by Rabbi Avi Shafran
We rend our garments if a sefer Torah is, chalilah, desecrated. If one should fall to the ground, it is customary for those present to undertake to fast that day. I don’t know what the proper reaction is to seeing a sefer Torah employed as a prop in the service of a social cause, but a recent such exploitation made my heart hurt.
The exploiters, for their part, were jubilant. Members of the feminist group “Women of the Wall” had obtained a sefer Torah small enough to smuggle into the Kosel Maaravi plaza, where they proceeded to hold a “bat-mitzvah” ceremony, complete with a woman reading from the Torah and the 12-year-old reciting birchas haTorah.
“Today we made history for women @ Kotel,” the group announced on social media. “We must recreate this victory each month with great opposition.”
The latter phrase may have been incoherent, but the sentiment was clear. By flouting the Jewish mesorah (and current Kosel regulations) and by evading the Israeli police, the intrepid women had, at least in their own minds, scored points for their team.
For more than three decades, the Kosel has been a place — perhaps the only one in the world — where Jews of all affiliations and persuasions have regularly prayed side by side. What has allowed for that minor miracle has been the maintenance of a standard at the holy site that all Jews can abide.
Last year, to maintain that uniqueness, Women of the Wall was assigned an area in front of part of the Kosel, Robinson’s Arch (or Ezras Yisrael), for their “non-traditional” services. But the feminist group’s leader, Anat Hoffman, blithely dismissed that equally holy area as a “sunbathing deck.” With its recent incursion into the main Kosel plaza, the group has made it clear that it has no interest in avoiding offense, but rather, on the contrary, is committed to being “in the face” of the vast majority of regular visitors to the Kosel for tefillah, whom it views as the enemy.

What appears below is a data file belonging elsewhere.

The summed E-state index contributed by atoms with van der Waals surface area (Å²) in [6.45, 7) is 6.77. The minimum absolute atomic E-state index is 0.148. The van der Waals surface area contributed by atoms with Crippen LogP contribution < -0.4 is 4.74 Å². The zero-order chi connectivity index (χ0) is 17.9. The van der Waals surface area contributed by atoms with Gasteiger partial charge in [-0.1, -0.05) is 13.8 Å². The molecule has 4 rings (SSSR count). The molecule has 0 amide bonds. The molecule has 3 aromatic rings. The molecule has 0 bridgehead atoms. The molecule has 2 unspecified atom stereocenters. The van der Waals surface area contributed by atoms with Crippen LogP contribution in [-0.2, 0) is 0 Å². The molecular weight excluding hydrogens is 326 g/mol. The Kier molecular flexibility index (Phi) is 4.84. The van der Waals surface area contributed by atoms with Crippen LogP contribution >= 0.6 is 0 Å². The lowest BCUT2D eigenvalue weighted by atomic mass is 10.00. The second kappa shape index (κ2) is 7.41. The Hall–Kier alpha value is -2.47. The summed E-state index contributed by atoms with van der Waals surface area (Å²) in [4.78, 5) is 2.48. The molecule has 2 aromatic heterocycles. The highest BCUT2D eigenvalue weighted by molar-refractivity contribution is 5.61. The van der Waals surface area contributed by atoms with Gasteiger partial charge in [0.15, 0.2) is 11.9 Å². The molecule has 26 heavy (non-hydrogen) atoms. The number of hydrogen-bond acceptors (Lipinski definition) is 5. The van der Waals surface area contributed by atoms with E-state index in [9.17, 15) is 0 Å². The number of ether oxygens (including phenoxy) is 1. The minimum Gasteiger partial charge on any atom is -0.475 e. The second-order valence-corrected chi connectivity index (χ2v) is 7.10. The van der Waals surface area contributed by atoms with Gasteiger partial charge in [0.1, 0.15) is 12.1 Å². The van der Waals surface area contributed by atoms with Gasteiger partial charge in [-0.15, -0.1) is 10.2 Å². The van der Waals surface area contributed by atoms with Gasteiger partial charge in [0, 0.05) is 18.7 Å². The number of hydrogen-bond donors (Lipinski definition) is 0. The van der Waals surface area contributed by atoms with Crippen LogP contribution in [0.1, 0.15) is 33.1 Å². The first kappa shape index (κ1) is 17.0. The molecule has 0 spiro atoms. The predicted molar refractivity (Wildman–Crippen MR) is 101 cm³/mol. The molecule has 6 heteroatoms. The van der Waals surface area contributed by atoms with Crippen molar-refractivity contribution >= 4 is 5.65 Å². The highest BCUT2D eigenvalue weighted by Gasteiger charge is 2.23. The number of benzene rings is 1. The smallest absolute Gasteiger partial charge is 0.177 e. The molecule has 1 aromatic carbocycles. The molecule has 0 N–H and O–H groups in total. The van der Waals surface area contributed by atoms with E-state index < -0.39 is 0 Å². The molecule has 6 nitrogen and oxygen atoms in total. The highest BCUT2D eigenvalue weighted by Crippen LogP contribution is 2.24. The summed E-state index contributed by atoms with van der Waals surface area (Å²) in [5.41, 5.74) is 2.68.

Part of the recent verbal victory dance was performed by Women of the Wall’s Executive Director, Lesley Sachs, who seized upon the fact that the small scroll, which she said was 200 years old, had likely been written to avoid its seizure by enemies of Jews. “This time,” she explained, it was used to avoid “Jews imposing restrictions on Jews.” That would be the Rav of the Kosel, Rabbi Shmuel Rabinowitz, and those who, like him, wish for the standards of Jewish tradition to mediate public services at the Kosel.
It wasn’t only the sefer Torah that was conscripted for the cause. So was the bat-mitzvah girl.
The daughter of an immigrant from Russia, she was one of four whose images appeared in recent bus ads in Yerushalayim that were part of Women of the Wall’s campaign to hold such ceremonies at the Kosel. The Hebrew text of one, featuring a young girl in a tallis and holding a Torah, read: “Mom, I too want a bat mitzvah at the Kotel.”
After the celebration, the honoree shared that, amid the merriment, she had become “very emotional” at the Torah reading, and “just had a lot of fun.” As, from all appearances, did her minders.
Predictably, the mainstream media were full of praise for the successful subterfuge, and the cause in which it was committed. Among the effervescent expressions was a piece by Lexi Erdheim, a rabbinic student at a Reform institution and a “Women of the Wall Intern.”
Ms. Erdheim wrote that she “could only imagine” the “overwhelming sense of pride and accomplishment” felt by those who had been fighting for years to obtain “women’s right to free prayer at the Kotel,” and who were finally able to “witness a young girl chant from a sefer Torah.”
But she injected a note of reservation, too, since, “despite this momentous occasion, the battle is not over.” Still and all, she wrote, she was “reminded of a quote from Pirkei Avos: ‘You are not obligated to complete the work, but neither are you free to desist from it’.”
Another Mishnah in Pirkei Avos, though, is more fitting for the occasion of a sefer Torah employed as a PR prop. It was cited well before Ms. Erdheim’s piece appeared, by Leah Aharoni, a co-founder of the mesorah-respecting group “Women For the Wall”: “Rabi Tzaddok would say… ‘Do not make the Torah a crown to magnify yourself with, or a spade with which to dig.’”